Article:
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Results of a survey on the practice of general surgeons at St. Luke's Medical Center on breast conserving surgery.


Roel S. Tolentino ,
Samuel D. Ang,
Conrado C. Cajucom

Related Institution

Division of Surgical Oncology, Department of Surgery, - St. Luke's Medical Center, Quezon City, Metro Manila, Philippines

Publication Information

Publication Type
Sub Type
Journal Article, Original
Philippine Journal of Surgical Specialties
Date of Publication
October-December 2004


OBJECTIVES: This study was designed to determine the practice of general surgeons at St. Lukes Medical Center on breast conserving surgery (BCS), and to identify the factors that are correlated with the number of BCS done by these surgeons.
METHODS: In June 2003, a 24-item questionnaire dealing with BCS was distributed to all general surgeons practicing at St. Lukes Medical Center. The questionnaires were retrieved within one month.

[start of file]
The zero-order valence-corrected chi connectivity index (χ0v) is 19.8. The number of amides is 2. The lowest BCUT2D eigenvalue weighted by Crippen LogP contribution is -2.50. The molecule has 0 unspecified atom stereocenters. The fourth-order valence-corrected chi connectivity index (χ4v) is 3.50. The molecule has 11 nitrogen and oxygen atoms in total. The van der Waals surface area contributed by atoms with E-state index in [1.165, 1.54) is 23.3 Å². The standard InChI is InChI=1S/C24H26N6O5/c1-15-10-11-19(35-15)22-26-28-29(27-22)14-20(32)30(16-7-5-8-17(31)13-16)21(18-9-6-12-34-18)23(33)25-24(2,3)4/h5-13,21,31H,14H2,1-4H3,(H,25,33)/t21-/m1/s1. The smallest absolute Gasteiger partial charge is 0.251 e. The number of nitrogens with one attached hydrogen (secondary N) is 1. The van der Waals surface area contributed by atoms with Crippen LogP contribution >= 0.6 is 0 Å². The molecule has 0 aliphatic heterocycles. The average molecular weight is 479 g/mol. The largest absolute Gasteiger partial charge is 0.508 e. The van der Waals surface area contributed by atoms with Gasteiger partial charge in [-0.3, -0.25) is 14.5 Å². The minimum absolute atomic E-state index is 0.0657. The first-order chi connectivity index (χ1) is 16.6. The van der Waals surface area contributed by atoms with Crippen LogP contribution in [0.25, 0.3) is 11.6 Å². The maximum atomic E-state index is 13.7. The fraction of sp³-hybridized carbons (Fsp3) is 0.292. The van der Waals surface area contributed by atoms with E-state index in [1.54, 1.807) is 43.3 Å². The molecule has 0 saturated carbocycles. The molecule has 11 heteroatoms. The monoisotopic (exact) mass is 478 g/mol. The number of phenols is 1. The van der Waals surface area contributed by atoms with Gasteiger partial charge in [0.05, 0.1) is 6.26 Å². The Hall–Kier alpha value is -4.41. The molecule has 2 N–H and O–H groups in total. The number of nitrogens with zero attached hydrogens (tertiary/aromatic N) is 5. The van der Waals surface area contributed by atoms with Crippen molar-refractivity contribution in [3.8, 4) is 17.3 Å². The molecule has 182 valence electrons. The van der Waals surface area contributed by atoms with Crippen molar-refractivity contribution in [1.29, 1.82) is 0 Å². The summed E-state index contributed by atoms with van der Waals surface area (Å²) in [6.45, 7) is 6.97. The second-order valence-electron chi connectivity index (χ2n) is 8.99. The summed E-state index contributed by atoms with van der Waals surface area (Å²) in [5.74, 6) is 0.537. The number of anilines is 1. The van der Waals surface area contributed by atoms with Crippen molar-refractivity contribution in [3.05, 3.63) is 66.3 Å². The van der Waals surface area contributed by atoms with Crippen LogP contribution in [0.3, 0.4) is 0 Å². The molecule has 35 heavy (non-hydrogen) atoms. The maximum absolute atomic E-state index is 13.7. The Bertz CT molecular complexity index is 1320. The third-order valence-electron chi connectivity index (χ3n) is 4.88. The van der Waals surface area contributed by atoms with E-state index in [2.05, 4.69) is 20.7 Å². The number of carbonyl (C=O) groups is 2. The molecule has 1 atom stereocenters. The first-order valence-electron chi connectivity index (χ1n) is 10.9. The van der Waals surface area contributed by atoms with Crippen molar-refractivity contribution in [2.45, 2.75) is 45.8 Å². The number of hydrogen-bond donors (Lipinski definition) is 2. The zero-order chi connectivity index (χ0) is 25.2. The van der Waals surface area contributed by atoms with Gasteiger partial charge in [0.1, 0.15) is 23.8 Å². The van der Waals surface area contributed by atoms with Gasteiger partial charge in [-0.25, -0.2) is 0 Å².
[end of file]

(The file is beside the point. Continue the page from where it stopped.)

RESULTS: Of the 133 surgeons who were given questionnaires, 128 (96 percent) replied. The mean age of the surgeons was 45 years (range=3 1-77). There were 123 males and 5 females. One hundred ten surgeons (86 percent) would offer BCS. The most common reason for doing BCS by surgeons was for cosmesis. The number one factor considered by surgeons before doing BCS was the tumor size. The average maximum size of tumor the respondents would consider for BCS was 3 cm (range=1.0-5.0). Seventy-three percent preferred the linear accelerator over cobalt for postoperative radiotherapy. When asked where the radiotherapy should be done, 70 percent chose the private hospitals primarily due to quality of service. The number one reason why patients were hesitant to undergo BCS according to the surgeons was the patients fear of recurrence. Lack of surgeons education and training were identified as the most common reason why BCS is not popular in the Philippines. The most popular recommendation given was the education of surgeons to increase awareness of BCS. The number of BCS done was positively correlated with the age of the doctor (p=0.008), years in practice (p=0.006), and if the surgeon offers BCS (p=0.004).


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